Some people I can unblock by unblocking their bodies. Sometimes you can see how the way they are holding themselves physically is a way of blocking themselves. I point this out, talking about how we improvise music with our whole selves, not just with our mouths and hands and instruments. Then I demonstrate it on them in various ways - sometimes having them exaggerate their habitual pose and play from that place, sometimes encouraging a different pose, sometimes directing their attention to various things with actual touch (making sure to get permission before doing this!!) while they are playing.

Mostly though, all it takes is my sincere and dramatic attention to them, what they are doing, and what it feels like when they do it, along with a heartfelt understanding that we are all here, doing it together. This is a chance to really, truly be ourselves, with no filters, and what we all want is to experience is an revelation of real self, expressed in sound. I can feel and hear the difference between when they are improvising something that's real to them, and when they are just playing stuff on their instrument, and with a little attention those that have difficulty with the concept learn to understand and appreciate the difference as well.

Finding the Way In: Part I

Here are some excerpts from an e-mail conversation with an esteemed colleague of mine, Carl Bergstrom-Nielsen, about some of the ideas and exercises in my book. Carl is a composer, music coach, musicologist, and music therapist based in Denmark. His wonderful website, chock full of insights and information about improvisation, can be found at:

Carl: It's interesting how you describe your basic point of departure as being silent first and listen both outwards and inwards. Very close to what I do, but interesting to see this formulated as a general advice. Did any of your students etc. ever comment on this instruction?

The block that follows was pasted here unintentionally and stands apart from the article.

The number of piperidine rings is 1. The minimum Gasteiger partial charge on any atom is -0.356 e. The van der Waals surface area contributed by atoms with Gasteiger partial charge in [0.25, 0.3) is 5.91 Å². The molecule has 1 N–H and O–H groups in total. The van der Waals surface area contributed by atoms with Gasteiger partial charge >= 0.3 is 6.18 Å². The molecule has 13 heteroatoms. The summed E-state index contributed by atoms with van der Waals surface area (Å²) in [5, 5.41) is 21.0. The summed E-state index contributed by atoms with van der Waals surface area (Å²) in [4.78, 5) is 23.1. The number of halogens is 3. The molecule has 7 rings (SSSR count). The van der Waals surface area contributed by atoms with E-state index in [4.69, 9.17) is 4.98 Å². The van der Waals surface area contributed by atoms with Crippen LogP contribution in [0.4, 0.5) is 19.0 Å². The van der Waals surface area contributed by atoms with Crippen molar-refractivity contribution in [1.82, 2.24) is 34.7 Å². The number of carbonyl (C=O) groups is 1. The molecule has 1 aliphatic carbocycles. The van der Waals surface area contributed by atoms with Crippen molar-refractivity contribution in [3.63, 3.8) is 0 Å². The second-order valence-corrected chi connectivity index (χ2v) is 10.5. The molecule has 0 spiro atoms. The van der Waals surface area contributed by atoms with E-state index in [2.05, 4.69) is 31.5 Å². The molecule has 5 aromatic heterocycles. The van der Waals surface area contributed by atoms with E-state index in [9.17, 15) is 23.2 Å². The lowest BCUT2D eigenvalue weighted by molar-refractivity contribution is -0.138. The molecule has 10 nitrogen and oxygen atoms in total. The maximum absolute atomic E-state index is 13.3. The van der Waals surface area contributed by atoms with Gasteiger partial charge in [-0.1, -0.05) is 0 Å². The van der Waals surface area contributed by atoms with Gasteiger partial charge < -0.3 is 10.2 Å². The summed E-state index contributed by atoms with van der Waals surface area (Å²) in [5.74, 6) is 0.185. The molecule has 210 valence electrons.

Tom: As you say, it is a basic point of departure, and it is a good way to start for most people. Being silent and directing their awareness inwards allows them the opportunity to experience their initial creative impulse, and the improvisation exercises give them a safe framework in which to express it. I have found people experience this impulse in many different ways, some can "listen" and hear it, some "see" it, some experience it as a feeling, or as a impulse to movement.

For others, being silent is not the best initial method. These people may respond better to other instructions. Almost always, once they have experienced even one conscious moment of freely expressing a creative impulse, they are able and willing to duplicate and build on that experience. Establishing a safe group environment is essential. Having an experienced teacher (who understands when they are blocking their free expression, and who knows different methods they can use try to get around that blocking) is very useful.

In my theory, everyone already knows how to improvise. For some, it may feel like a huge step to connect that understanding to improvising sounds together, but creating sound is actually a very natural way to express oneself, and everyone already does it, to some degree, every day. For people that have difficulty making that step, I spend time with them one on one, trying different things to guide them to a recognition of what that experience feels like to them. Once they have that ""Aha" moment of recognition, it becomes much easier.